Coppens, Alan B. Formerly, Physics Department, U.S. Navy Postgraduate School, Monterey, California.
Last reviewed:December 2018
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- Acoustic pressure
- Plane waves
- Harmonic waves
- Transient and continuous waves
- Standing waves
- Particle speed and displacement
- Description of sound
- Intensity, loudness, and the decibel
- Frequency and pitch
- Consonance and dissonance
- Frequency spectrum and timbre
- Propagation of sound
- Speed of sound
- Reflection and transmission
- Related Primary Literature
- Additional Reading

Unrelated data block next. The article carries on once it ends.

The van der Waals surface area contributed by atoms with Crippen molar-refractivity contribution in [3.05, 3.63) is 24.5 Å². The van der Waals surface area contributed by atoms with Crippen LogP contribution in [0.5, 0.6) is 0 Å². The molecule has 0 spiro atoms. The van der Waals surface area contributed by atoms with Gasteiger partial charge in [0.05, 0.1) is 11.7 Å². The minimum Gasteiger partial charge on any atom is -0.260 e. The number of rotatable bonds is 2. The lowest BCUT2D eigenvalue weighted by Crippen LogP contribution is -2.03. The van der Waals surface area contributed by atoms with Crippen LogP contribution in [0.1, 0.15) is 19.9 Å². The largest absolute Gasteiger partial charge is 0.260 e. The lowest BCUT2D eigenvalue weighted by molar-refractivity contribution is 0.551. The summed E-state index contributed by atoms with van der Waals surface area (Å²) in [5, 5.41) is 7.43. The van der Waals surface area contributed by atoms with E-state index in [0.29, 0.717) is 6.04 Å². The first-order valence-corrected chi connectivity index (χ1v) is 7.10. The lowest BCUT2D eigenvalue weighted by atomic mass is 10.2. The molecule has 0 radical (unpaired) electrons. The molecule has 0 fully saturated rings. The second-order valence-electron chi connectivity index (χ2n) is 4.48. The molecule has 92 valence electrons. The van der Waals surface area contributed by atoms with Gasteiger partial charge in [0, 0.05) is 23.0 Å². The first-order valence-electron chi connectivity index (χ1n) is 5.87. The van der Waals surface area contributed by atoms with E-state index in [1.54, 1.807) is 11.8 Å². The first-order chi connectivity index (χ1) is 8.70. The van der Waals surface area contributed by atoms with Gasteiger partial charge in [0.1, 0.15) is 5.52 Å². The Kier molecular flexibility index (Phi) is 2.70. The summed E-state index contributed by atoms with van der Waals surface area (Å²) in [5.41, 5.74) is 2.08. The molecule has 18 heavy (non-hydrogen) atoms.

The mechanical excitation of an elastic medium. A source of sound undergoes changes of shape, size, or position that disturb adjacent elements of the surrounding medium, causing them to move about their equilibrium positions. These disturbances in turn are transmitted elastically to neighboring elements. This chain of events propagates to larger and larger distances, constituting a wave traveling through the medium. If the wave contains the appropriate range of frequencies audible to humans—that is, not infrasonic or ultrasonic— and impinges on the ear, it generates the nerve impulses that are perceived as hearing (Fig. 1). See also: Hearing (human)
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